Sensitive glycopeptide analysis by enrichment and LC-MS/MS
Zacharias, Lauren G.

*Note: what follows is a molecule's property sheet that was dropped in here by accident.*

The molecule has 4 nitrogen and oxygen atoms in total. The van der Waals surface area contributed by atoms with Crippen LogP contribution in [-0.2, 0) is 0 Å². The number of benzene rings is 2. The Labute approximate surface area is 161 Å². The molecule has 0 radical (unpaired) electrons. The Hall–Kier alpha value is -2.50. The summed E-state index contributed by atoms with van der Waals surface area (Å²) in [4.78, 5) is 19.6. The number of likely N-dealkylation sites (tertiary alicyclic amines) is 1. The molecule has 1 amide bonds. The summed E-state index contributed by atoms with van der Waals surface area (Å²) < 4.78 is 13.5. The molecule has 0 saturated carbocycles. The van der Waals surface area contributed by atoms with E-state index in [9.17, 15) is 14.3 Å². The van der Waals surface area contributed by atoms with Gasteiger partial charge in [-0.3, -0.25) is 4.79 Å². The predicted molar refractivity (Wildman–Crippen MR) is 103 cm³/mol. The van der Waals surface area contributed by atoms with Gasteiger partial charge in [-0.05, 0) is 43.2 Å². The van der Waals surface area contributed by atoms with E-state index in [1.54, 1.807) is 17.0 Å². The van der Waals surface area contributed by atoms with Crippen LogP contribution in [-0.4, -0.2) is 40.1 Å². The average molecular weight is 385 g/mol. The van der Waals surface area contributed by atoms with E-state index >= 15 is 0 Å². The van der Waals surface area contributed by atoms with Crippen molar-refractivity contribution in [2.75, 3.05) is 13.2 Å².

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Glycosylation plays an important role in many biological processes, and aberrant glycosylation has been found to play a critical role in many diseases and cancer progression. Studies of glycoproteins take two approaches for full characterization in that both the peptide backbones and glycan structures must be obtained during analysis. Changes in glycosylation during disease progression are key to discovering biomarkers for diagnosis. Glycoproteomic strategies for identification and quantification are monitored through liquid chromatography separation interfaced with tandem mass spectrometry in this work. Glycopeptides, however, are abundantly low and express poor ionization efficiencies. Enrichment techniques are needed to capture glycopeptides and remove interfering species. Three HILIC enrichment parameters were tested on cell line HTB-131 and compared to the optimized 5mg Cotton HILIC protocol for blood serum sample analysis. Tests were conducted with various cotton amounts, buffer solutions, and incubation times. For sufficient glycopeptide capturing and peptide removal, it was found that 5 mg of cotton, a washing buffer consisting of 90% ACN /0.1% FA, and one hour incubation time provided the best results. Under these conditions, 715 peptides were identified while 206 glycosylation sites were identified. Some sample loss was observed, but an approximate four times increase in signal was observed utilizing these enrichment conditions. In breast cancer metastasis to the brain the blood brain barrier, a region of the brain that regulates the entrance of ions, diseases, toxins, etc., fails to block breast cancer cells from crossing. Here, we present a study of identifying and quantifying the glycosylation of six breast and brain cancer cell lines using hydrophilic interaction liquid chromatography (HILIC) and electrostatic repulsion liquid chromatography (ERLIC) enrichments and LC-MS/MS analysis. Qualitative and quantitative analyses of N-linked glycosylation were performed by both enrichment techniques for individual and complementary comparison. Cancer glycopeptide biomarkers were identified and confirmed by chemometric and statistical evaluations. A total of 497 glycopeptides were characterized with 401 common glycopeptides (80.6% overlap) determined from both enrichment techniques. HILIC enrichment yielded 320 significant glycopeptides out of 494 unique glycopeptides, and sequential HILIC-ERLIC enrichment yielded 212 significant glycopeptides out of 404 unique glycopeptides. The results provide the first comprehensive glycopeptide listing for these six cell lines. Methods for surface analysis of biological samples include Secondary Ion Mass Spectrometry (SIMS), Matrix Assisted Laser Desorption/Ionization Mass Spectrometry (MALDI MS), and Liquid Extraction Surface Analysis (LESA). LESA techniques were utilized in a previous study published from our lab. In this study on-tissue digestion was conducted for glycomic profiling of mouse brain tissue sections. Manual deposition of PNGase F enzyme was spotted on to regions of the tissue. A collection of the released glycans and analysis by LC-MS resulted in the identification of 43 glycan structures. The success of this experimental design led to the development of an automated instrument for enzyme deposition termed ‘Microliter Deposition Device.’ Different materials were tested for the creation of masks. These masks functioned as stencil-like templates for enzyme deposition by creating wells/holes of fixed diameters. Polyetheretherketone (PEEK), polyoxymethylene (POM; Delrin), and polytetrafluoroethylene (PTFE, Teflon) were the materials tested. It was found that the Teflon mask with the circular holes packed in a hexagonal pattern provided the most efficient sealing. The second generation microliter deposition device was then constructed to achieve automated on-tissue digestion. The new device had three step motors for the movement in the x, y, and z directions. It included fixed locations for the mask and well plate positioning. The device is controlled by a LabVIEW VI of 30 stacked sequences. The capabilities of this new device, include deposition and withdrawing control, syringe pump control, temperature control, increased precision, and increased spatial resolution. The goal of this project is to implement the device for on-tissue digestion and analysis eventually for imaging mass spectrometry (IMS).